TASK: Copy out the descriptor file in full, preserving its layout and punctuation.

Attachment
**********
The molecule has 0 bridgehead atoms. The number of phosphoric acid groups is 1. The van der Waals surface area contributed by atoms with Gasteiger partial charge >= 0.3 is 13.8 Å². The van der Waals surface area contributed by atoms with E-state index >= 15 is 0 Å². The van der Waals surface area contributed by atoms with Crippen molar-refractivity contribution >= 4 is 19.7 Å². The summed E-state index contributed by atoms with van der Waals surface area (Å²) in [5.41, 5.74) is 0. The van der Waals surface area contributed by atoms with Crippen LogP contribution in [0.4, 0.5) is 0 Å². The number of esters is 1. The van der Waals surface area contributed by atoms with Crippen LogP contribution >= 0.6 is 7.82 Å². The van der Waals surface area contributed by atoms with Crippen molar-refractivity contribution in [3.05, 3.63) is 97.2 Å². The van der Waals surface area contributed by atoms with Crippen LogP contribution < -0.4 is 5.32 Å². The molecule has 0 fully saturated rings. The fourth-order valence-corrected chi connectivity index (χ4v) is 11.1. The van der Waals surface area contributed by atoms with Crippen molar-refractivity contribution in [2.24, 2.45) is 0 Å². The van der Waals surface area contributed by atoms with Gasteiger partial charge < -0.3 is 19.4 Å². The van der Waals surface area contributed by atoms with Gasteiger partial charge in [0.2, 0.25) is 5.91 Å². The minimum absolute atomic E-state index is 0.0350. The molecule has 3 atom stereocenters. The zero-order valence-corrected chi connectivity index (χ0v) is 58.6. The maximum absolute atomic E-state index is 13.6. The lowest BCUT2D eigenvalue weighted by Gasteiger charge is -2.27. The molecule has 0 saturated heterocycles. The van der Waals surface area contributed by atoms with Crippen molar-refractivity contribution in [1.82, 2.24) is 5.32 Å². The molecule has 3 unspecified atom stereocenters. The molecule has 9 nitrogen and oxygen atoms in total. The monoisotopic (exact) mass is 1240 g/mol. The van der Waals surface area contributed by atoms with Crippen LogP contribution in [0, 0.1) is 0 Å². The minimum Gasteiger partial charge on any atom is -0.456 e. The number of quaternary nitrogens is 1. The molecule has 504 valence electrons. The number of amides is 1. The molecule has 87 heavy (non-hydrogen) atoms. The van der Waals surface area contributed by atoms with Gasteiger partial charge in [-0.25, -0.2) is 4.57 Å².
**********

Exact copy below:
The molecule has 0 bridgehead atoms. The number of phosphoric acid groups is 1. The van der Waals surface area contributed by atoms with Gasteiger partial charge >= 0.3 is 13.8 Å². The van der Waals surface area contributed by atoms with E-state index >= 15 is 0 Å². The van der Waals surface area contributed by atoms with Crippen molar-refractivity contribution >= 4 is 19.7 Å². The summed E-state index contributed by atoms with van der Waals surface area (Å²) in [5.41, 5.74) is 0. The van der Waals surface area contributed by atoms with Crippen LogP contribution in [0.4, 0.5) is 0 Å². The number of esters is 1. The van der Waals surface area contributed by atoms with Crippen LogP contribution >= 0.6 is 7.82 Å². The van der Waals surface area contributed by atoms with Crippen molar-refractivity contribution in [3.05, 3.63) is 97.2 Å². The van der Waals surface area contributed by atoms with Crippen LogP contribution < -0.4 is 5.32 Å². The molecule has 0 fully saturated rings. The fourth-order valence-corrected chi connectivity index (χ4v) is 11.1. The van der Waals surface area contributed by atoms with Crippen molar-refractivity contribution in [2.24, 2.45) is 0 Å². The van der Waals surface area contributed by atoms with Gasteiger partial charge < -0.3 is 19.4 Å². The van der Waals surface area contributed by atoms with Gasteiger partial charge in [0.2, 0.25) is 5.91 Å². The minimum absolute atomic E-state index is 0.0350. The molecule has 3 atom stereocenters. The zero-order valence-corrected chi connectivity index (χ0v) is 58.6. The maximum absolute atomic E-state index is 13.6. The lowest BCUT2D eigenvalue weighted by Gasteiger charge is -2.27. The molecule has 0 saturated heterocycles. The van der Waals surface area contributed by atoms with Crippen molar-refractivity contribution in [1.82, 2.24) is 5.32 Å². The molecule has 3 unspecified atom stereocenters. The molecule has 9 nitrogen and oxygen atoms in total. The monoisotopic (exact) mass is 1240 g/mol. The van der Waals surface area contributed by atoms with Crippen LogP contribution in [0, 0.1) is 0 Å². The minimum Gasteiger partial charge on any atom is -0.456 e. The number of quaternary nitrogens is 1. The molecule has 504 valence electrons. The number of amides is 1. The molecule has 87 heavy (non-hydrogen) atoms. The van der Waals surface area contributed by atoms with Gasteiger partial charge in [-0.25, -0.2) is 4.57 Å².